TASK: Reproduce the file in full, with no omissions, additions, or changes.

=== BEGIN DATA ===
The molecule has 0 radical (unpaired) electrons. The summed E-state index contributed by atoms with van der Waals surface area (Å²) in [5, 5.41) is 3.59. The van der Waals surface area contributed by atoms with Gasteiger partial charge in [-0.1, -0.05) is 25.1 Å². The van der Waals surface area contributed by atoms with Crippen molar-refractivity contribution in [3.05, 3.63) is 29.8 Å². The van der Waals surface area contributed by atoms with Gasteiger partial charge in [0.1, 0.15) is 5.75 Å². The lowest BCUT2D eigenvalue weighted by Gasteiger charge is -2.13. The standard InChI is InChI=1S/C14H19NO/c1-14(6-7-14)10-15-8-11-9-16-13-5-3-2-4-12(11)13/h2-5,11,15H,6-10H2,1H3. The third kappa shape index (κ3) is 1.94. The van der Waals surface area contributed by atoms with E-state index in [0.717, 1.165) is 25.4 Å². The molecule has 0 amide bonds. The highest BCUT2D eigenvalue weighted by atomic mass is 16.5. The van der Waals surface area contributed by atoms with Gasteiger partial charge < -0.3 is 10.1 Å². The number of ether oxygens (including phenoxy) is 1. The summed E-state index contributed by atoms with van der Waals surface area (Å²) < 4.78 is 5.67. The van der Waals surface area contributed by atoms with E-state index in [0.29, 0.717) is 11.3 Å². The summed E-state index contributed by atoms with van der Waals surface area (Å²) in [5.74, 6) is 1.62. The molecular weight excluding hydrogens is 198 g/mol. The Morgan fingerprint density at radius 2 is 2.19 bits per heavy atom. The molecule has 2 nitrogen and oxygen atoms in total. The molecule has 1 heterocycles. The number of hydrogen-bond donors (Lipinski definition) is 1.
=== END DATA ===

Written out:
The molecule has 0 radical (unpaired) electrons. The summed E-state index contributed by atoms with van der Waals surface area (Å²) in [5, 5.41) is 3.59. The van der Waals surface area contributed by atoms with Gasteiger partial charge in [-0.1, -0.05) is 25.1 Å². The van der Waals surface area contributed by atoms with Crippen molar-refractivity contribution in [3.05, 3.63) is 29.8 Å². The van der Waals surface area contributed by atoms with Gasteiger partial charge in [0.1, 0.15) is 5.75 Å². The lowest BCUT2D eigenvalue weighted by Gasteiger charge is -2.13. The standard InChI is InChI=1S/C14H19NO/c1-14(6-7-14)10-15-8-11-9-16-13-5-3-2-4-12(11)13/h2-5,11,15H,6-10H2,1H3. The third kappa shape index (κ3) is 1.94. The van der Waals surface area contributed by atoms with E-state index in [0.717, 1.165) is 25.4 Å². The molecule has 0 amide bonds. The highest BCUT2D eigenvalue weighted by atomic mass is 16.5. The van der Waals surface area contributed by atoms with Gasteiger partial charge < -0.3 is 10.1 Å². The number of ether oxygens (including phenoxy) is 1. The summed E-state index contributed by atoms with van der Waals surface area (Å²) < 4.78 is 5.67. The van der Waals surface area contributed by atoms with E-state index in [0.29, 0.717) is 11.3 Å². The summed E-state index contributed by atoms with van der Waals surface area (Å²) in [5.74, 6) is 1.62. The molecular weight excluding hydrogens is 198 g/mol. The Morgan fingerprint density at radius 2 is 2.19 bits per heavy atom. The molecule has 2 nitrogen and oxygen atoms in total. The molecule has 1 heterocycles. The number of hydrogen-bond donors (Lipinski definition) is 1.